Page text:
MathWorks Blue Meets Air Force Academy Blue

I have always been fascinated by the names that are used to describe colors. There are dozens of web sites with lists of color names. I was surprised to discover that the shade of blue we use in MathWorks logo is almost the same as the one used by the United States Air Force Academy.

Contents

MathWorks logo.

Here is the "official" type font and color for a MathWorks® logo.

   clear
   M = imread('MW_logo.jpeg');
   M = imresize(M,1/6);
   imshow(M)

Let's retrieve the red, blue and green components of one pixel in the logo. This is MathWorks blue.

   mw_blue = double(squeeze(M(25,168,1:3))')
   show_rgb(mw_blue)
mw_blue =
     1    86   150

It's a medium blue with a bit of green and hardly any red.

Martin Krzywinski

Martin Krzywinski is a biologist, mathematician and artist at Canada's British Columbia Cancer Agency, Genome Sciences Centre. As befits his name, he maintains a crazy web site, chock full of all kinds of science and art. In particular, he has collected a list of 9,284 named colors from dozens of sources. The list includes 940 Pantone Colors, a standard in the printing industry, with "names" like PMS2945-C.

I won't display all 9,284 entries in his collection. Here is a sample of just a few of them from near the middle of the list,

   load krzy krzy names rgb
   k = 5000:5020;
   sample = krzy(k,:)
sample =
  21×4 table
     r      g      b                name            
    ___    ___    ___    ___________________________
    164     66    160    "ugly_purple"              
    164     90     82    "redwood"                  
    164     97     58    "footloose"                
    165      0     85    "violet_red"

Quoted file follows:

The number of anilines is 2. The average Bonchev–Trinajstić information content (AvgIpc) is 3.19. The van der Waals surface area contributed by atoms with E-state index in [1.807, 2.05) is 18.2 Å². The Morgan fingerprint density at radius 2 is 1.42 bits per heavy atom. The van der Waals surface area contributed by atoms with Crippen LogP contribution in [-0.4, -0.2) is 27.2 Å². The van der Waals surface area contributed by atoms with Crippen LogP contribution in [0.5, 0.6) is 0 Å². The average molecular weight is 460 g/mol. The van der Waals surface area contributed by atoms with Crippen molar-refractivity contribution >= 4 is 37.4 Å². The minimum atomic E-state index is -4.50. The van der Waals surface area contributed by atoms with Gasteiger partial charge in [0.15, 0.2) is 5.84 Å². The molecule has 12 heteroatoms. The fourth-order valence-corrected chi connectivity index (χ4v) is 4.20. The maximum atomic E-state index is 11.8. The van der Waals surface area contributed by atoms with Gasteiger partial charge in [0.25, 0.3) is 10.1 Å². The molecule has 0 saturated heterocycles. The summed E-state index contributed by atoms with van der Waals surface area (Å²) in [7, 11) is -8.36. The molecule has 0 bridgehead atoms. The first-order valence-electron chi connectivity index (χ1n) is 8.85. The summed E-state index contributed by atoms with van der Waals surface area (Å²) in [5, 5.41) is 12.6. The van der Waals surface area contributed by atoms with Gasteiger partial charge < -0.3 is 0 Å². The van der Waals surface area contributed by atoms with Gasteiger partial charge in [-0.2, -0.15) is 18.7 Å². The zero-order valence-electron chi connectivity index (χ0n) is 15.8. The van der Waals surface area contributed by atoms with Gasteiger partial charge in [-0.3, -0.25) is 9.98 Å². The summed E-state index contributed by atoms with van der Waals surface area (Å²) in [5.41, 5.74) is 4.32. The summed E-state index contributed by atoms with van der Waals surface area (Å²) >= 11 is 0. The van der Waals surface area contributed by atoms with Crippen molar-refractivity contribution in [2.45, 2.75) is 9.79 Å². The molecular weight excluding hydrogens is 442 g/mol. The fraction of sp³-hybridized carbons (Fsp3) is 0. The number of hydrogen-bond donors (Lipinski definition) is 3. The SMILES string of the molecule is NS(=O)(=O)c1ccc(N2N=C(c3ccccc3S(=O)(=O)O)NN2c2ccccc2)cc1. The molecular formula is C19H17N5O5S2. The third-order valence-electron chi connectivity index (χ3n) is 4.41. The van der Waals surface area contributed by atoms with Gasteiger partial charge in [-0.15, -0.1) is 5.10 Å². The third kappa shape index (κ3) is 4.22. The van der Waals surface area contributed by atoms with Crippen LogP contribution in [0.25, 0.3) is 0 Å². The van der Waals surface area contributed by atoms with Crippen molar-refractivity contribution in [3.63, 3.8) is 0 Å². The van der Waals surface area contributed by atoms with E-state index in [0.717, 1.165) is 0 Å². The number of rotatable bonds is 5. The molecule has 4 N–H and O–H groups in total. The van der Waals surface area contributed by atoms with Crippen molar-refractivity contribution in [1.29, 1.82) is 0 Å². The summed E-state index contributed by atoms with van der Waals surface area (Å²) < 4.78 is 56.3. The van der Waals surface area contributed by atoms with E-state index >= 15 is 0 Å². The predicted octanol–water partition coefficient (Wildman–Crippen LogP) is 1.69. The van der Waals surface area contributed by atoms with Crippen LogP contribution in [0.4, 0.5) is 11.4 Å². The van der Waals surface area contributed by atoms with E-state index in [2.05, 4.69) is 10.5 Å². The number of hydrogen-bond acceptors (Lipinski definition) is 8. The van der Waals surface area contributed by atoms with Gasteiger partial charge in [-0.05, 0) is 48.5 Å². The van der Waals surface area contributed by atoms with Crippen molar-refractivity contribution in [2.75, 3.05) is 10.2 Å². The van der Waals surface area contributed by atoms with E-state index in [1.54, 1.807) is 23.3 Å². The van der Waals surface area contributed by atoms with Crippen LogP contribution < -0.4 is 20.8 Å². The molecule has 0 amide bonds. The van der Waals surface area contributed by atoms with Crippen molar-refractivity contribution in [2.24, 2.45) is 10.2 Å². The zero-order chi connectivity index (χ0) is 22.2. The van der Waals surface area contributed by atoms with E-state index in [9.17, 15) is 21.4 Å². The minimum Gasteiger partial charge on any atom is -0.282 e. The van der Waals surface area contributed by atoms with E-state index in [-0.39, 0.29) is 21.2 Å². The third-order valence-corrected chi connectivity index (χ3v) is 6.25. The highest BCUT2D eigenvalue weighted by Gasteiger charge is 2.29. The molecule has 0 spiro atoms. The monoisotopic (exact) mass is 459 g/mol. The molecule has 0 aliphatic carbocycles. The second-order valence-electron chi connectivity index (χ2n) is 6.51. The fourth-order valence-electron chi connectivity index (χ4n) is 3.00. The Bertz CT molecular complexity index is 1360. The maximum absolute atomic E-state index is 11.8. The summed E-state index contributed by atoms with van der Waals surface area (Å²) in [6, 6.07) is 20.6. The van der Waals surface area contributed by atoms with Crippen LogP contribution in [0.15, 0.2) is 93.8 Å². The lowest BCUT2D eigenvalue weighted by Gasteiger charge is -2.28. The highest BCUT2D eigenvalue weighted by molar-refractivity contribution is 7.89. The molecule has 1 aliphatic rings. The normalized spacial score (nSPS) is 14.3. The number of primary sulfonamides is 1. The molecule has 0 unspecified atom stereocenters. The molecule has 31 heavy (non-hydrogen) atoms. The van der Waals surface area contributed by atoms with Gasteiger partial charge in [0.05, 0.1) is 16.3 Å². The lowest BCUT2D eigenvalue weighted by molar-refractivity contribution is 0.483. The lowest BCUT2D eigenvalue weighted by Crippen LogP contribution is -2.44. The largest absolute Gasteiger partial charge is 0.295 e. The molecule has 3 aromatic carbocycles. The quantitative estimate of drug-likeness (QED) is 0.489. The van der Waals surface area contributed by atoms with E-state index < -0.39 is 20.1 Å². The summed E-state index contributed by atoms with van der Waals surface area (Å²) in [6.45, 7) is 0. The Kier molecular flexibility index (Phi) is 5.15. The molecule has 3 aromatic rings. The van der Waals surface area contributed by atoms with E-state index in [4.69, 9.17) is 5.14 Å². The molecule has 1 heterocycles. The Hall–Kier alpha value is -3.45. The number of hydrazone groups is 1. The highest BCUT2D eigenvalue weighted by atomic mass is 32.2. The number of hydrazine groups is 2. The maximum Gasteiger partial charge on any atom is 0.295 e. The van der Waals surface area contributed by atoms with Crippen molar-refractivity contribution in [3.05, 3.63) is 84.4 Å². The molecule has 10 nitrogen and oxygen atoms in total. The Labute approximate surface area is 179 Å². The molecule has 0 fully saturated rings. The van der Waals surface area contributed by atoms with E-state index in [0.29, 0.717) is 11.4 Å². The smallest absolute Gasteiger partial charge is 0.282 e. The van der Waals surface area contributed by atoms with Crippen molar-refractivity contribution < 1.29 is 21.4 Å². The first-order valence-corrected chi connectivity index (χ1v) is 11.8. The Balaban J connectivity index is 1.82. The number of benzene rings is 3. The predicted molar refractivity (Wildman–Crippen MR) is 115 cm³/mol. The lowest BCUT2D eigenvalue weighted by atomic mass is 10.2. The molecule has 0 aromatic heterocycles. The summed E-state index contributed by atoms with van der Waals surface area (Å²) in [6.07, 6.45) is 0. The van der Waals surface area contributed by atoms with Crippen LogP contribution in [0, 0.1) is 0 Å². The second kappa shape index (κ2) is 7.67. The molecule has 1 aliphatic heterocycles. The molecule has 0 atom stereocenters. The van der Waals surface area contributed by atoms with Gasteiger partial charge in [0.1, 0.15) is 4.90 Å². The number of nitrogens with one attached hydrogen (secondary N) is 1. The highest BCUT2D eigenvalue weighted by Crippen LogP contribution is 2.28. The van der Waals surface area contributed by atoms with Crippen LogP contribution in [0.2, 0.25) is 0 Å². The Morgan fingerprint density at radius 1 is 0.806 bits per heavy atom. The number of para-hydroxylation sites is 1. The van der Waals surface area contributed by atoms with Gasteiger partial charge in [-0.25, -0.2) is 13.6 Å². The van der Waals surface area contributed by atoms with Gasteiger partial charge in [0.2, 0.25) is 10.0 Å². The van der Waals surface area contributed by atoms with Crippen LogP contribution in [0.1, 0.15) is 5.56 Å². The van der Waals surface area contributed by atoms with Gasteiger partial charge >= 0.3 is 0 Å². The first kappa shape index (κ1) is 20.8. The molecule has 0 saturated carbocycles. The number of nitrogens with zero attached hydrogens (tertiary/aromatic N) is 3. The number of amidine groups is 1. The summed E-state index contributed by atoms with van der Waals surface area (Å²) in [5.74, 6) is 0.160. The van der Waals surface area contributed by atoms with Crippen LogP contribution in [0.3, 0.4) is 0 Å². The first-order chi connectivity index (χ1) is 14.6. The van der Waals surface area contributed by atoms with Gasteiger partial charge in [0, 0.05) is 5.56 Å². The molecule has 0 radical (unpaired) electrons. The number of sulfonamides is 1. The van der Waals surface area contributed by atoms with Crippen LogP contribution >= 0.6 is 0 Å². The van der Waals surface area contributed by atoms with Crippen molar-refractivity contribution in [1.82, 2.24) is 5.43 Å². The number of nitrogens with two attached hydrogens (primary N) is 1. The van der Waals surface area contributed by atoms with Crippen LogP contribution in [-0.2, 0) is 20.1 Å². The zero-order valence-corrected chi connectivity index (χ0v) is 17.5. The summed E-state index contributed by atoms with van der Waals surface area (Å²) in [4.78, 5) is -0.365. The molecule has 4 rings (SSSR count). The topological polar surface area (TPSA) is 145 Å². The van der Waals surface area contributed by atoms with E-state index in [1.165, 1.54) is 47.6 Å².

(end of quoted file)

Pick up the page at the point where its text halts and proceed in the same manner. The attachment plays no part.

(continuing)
165    101     49    "mai_tai"                  
    165    101     49    "style_pasifika_shore_sand"
    165    105     79    "sepia"                    
    165    107    109    "PMS4995"                  
    165     11     94    "jazzberry_jam"            
    165    110    117    "turkish_rose"             
    165    113    100    "blast_off_bronze"         
    165    126     82    "puce"                     
    165    139    111    "mongoose"                 
    165    149    120    "triple_sisal"             
    165    149    145    "triple_milestone"         
    165    150    146    "asteroid"                 
    165    151    132    "malta"                    
    165    153    130    "routeburn"                
    165    154    168    "siesta"                   
    165    155    145    "zorba"                    
    165    156     85    "gingko"                   

I'm going to compute the $l_1$ vector norm of the differences between all the rgb triples in Krzywinski's list and MathWorks blue. This norm isn't exactly the best way to compute the distance between colors, but it's good enough here. (Notice the singleton expansion, a 9254-by-3 array minus a 1-by-3 array.)

e = sum(abs(rgb - mw_blue),2);

Let's say that two colors are close to each other if this distance is less than 20. Here are the nearby colors.

   f = (e < 20);
   nearby = names(f)